Biography

Henry Ball was born in Upholland in 1779 to Edward Ball, a farmer, and his wife Ellen Hewet. Henry’s ancestors had farmed in the Upholland area for more than a century before he was born. Like the generations before him, Henry was baptized in St. Thomas Church in Upholland on 16 May 1779. He grew up on his father’s farm with at least four brothers and sisters. He almost certainly worked on the farm helping his father from an early age, the beginning of his lifelong career as a farmer.

On 14 July 1800 at age 21, Henry married Elizabeth Ormishaw, a local girl, at All Saints Church in Wigan. Henry and Betty (as Elizabeth was commonly known) initially settled in Upholland where Henry worked as a labourer. Their first three children were born in Upholland. Around 1806, Henry took up farming in nearby Standish. Henry and Betty had six more children over the next twelve year. Sometime in the 1820s, the family likely moved to Heywood Farm in Haigh, located between the east bank of the River Douglas and the west bank of the Leeds Liverpool Canal north of Red Rock Lane. They lived at Heywood Farm for the next thirty years.

Although the Ball family lived near St. Wilfrid Church in Standish, it appears that they attended All Saints Church of England in Wigan town centre. It was at All Saints that most of their children were baptized and later married. As there is no churchyard at All Saints, it was at St. Wilfrid that a large number of the family were eventually buried.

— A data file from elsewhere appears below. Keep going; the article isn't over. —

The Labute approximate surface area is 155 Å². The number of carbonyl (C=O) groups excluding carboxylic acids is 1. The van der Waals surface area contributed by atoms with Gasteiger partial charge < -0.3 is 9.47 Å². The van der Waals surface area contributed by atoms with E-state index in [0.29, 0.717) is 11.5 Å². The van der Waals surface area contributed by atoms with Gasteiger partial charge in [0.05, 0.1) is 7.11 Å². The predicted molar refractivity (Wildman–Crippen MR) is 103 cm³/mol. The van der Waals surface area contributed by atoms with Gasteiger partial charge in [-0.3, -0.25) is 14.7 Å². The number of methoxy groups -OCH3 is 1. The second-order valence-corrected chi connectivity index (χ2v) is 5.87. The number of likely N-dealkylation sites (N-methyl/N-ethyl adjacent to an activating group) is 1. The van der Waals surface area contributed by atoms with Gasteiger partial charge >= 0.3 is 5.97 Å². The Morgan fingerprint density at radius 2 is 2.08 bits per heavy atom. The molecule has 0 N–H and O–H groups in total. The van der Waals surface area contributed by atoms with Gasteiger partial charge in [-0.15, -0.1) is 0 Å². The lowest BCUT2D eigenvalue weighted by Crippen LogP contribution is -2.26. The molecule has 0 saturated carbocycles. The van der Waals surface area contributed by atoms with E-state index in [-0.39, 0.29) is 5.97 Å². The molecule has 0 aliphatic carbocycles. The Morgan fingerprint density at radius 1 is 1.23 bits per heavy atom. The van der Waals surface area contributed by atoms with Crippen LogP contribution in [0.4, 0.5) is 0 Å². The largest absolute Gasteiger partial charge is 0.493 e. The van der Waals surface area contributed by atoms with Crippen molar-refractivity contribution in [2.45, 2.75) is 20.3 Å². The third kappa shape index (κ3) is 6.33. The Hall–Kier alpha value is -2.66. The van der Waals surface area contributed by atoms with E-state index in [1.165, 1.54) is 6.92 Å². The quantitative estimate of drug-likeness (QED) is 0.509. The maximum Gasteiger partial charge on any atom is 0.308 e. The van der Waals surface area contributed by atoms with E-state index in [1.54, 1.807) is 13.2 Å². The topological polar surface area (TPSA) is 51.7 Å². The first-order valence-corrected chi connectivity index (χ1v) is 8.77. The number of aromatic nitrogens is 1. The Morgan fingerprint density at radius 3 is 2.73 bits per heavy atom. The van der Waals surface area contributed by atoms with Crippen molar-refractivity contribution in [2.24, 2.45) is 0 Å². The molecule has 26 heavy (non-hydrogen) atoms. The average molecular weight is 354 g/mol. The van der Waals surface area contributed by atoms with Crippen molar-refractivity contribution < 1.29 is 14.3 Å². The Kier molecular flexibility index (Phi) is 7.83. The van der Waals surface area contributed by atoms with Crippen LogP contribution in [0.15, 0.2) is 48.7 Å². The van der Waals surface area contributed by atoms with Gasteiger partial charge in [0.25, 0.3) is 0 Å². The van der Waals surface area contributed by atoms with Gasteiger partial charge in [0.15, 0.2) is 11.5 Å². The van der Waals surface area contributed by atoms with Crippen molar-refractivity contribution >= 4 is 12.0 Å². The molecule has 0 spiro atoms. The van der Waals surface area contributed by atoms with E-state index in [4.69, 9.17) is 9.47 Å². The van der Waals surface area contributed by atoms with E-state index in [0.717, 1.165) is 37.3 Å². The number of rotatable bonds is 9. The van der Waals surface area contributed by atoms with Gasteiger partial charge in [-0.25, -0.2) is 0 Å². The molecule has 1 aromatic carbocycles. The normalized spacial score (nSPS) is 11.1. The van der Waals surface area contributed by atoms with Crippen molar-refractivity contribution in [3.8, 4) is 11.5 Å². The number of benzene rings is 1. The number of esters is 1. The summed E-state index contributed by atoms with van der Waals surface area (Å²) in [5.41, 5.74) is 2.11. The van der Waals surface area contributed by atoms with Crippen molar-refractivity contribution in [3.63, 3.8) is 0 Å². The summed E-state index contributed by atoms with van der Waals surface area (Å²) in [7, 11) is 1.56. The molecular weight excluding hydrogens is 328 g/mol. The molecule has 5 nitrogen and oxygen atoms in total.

Although we don’t know much about Henry’s life as a farmer, he must have been a well-known local figure. He came from a large family of Balls in the Upholland–Standish–Haigh area. He farmed in the region his entire life. Heywood Farm was in a prominent location, close to the village of Standish and the main road from Wigan to Chorley.

Henry and Betty had their last child, Mary, in 1820. Within the next few years, their oldest sons began to marry and raise families. Most of their sons took up farming in the Standish area, several at Standish Lower Ground. In the 1830s, their daughter Elizabeth Jr. had several children out of wedlock who became part of Henry and Betty’s family and were ultimately cared for by their grandparents when Elizabeth later married. It is likely Ellen Ball, Henry Harold Harrison’s paternal grandmother, was one of Elizabeth’s illegitimate children.

At the time of the 1841 census, Henry and Betty were enumerated at Heywood Farm. Henry was age 62 and Betty age 58, although the enumerator recorded both ages as 60. They may have also owned or leased an adjacent property, Arrowsmith Farm, where two of their sons lived with their families. In all, seventeen people were living at the two farms in 1841, including Henry and Betty, three sons (Henry, Daniel, and James), two daughters (Mary and Elizabeth), two daughters-in-law (Ann and Maria), three grandchildren (Peter, Hannah, and Lucy), and three farm labourers, one with wife and child. Five men worked the 36-acre farm: Henry Sr., Henry Jr., and the three labourers.

Henry and Betty’s was a large family with much coming and going. Between 1841 and 1851 while Henry continued to farm Heywood, three younger children, Henry, Mary, and Elizabeth, left the family home. Elizabeth married a man named John Jones and settled in next door at Arrowsmith to raise a family. By this time, four illegitimate grandchildren were living with Henry and Betty. James and his wife moved from Arrowsmith Farm just down the road to Red Rock Lane. Daniel and his wife remained at Arrowsmith, and their family grew with more grandchildren.

At the time of the 1851 census, Henry and Betty Ball were living at Heywood with their four grandchildren: Ellen, Peter, Hannah, and Henry. The three older grandchildren were now in their teens, probably working on the farm. Their son Daniel was working as a shoemaker and living next door at Arrowsmith with his wife and family, as were John and Elizabeth Jones.